What's the used BMW 3 Series like?
The sixth-generation version of the ever-popular BMW 3 Series is the most spacious to date, offering enough leg room and head room in the back for a couple of adults to travel in comfort. Better still, this comes in a car that is genuinely fun to drive, very well built and stylish.
These are all reasons why the 3 Series continues to thrive more than four decades after the original model was launched, but unfortunately for the used car buyer they also keep prices fairly high. That said, it does at least mean you’ll get more money back when time comes to sell.
The 3 Series is also on a par with the rival Mercedes-Benz C-Class and Audi A4 for boot space, although even by saloon car standards the opening is on the narrow side. Split-folding rear seats were also only optional, so if you need this feature, make sure it’s fitted to the car you’re planning to buy.
If you want a car with a manual gearbox rather than the excellent automatic, make sure that you like the driving position, because while there’s plenty of adjustment in the seat and steering wheel, the pedals are noticeably offset.
On the subject of comfort, the 3 Series also has a reasonably firm ride at low speeds, and it becomes outright harsh in M Sport versions without the optional adaptive suspension.
Stick with an ES or SE model on smaller wheels and you won’t go far wrong, though, and all without sacrificing too much of the M Sport’s dynamic repertoire. In fact, all versions of the 3 Series handle beautifully, and the steering is still superior to any rival. There’s also the balance you get with a front engined, rear-wheel-drive car, while if you want to combine this with a dollop of extra stability you can always choose a four-wheel-drive version, which are badged as xDrive.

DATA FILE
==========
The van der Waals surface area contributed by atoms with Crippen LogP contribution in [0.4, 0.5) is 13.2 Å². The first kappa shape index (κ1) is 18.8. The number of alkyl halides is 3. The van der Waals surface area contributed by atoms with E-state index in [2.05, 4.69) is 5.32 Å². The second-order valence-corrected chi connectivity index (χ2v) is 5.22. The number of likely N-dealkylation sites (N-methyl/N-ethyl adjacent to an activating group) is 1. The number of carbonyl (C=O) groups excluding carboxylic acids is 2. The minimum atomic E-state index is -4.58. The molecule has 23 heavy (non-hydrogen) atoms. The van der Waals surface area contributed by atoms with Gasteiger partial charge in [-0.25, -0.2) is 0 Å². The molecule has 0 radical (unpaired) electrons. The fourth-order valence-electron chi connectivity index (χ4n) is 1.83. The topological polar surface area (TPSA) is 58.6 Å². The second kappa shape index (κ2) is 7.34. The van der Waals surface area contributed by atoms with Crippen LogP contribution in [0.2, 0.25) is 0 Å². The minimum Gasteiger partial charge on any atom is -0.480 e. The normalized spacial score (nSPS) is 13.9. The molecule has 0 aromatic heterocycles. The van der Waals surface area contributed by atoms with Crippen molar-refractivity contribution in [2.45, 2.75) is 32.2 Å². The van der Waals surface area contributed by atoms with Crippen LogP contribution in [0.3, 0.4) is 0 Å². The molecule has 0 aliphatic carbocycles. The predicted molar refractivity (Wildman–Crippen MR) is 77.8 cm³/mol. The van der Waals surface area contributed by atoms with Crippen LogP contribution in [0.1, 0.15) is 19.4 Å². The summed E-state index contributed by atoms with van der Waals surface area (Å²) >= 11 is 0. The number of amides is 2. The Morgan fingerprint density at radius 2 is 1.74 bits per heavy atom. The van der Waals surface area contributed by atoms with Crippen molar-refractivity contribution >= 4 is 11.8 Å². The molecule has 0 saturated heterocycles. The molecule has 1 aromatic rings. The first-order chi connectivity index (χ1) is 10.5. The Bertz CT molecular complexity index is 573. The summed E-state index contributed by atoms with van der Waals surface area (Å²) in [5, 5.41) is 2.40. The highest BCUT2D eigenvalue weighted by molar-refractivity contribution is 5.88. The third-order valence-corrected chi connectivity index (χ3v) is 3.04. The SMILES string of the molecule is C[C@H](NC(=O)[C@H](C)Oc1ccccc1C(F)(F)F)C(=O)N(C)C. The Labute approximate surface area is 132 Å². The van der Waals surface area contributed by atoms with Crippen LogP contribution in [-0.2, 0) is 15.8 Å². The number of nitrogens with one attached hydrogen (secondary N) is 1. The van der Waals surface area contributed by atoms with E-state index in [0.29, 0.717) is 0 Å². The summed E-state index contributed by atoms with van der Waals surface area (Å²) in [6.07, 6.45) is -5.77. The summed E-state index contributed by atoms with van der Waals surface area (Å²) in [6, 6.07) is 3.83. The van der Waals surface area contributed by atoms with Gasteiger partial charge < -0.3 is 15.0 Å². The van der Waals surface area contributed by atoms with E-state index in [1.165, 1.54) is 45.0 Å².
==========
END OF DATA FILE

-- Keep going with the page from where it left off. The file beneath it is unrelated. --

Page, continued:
The all-turbocharged engine line-up includes a range of petrols and a couple of hybrids (the earlier ActiveHybrid and a later 330e plug-in version), but the vast majority of used 3 Series you come across will be diesels. While there are no truly bad engines in the range, the 316d diesel and lower-powered 316i petrol do feel a little weak. Meanwhile, the mid-range 2.0-litre petrol and diesels offer a solid level of performance, while higher-spec 330 and 335 versions are genuinely rapid. And if they’re not quick enough for you, there’s always the fire-breathing M3 at the top of the range.
A facelift in 2015 resulted in slightly revised styling and a range of new modular engines that includes a three-cylinder petrol 318i and a new 2.0-litre diesel for the 320d.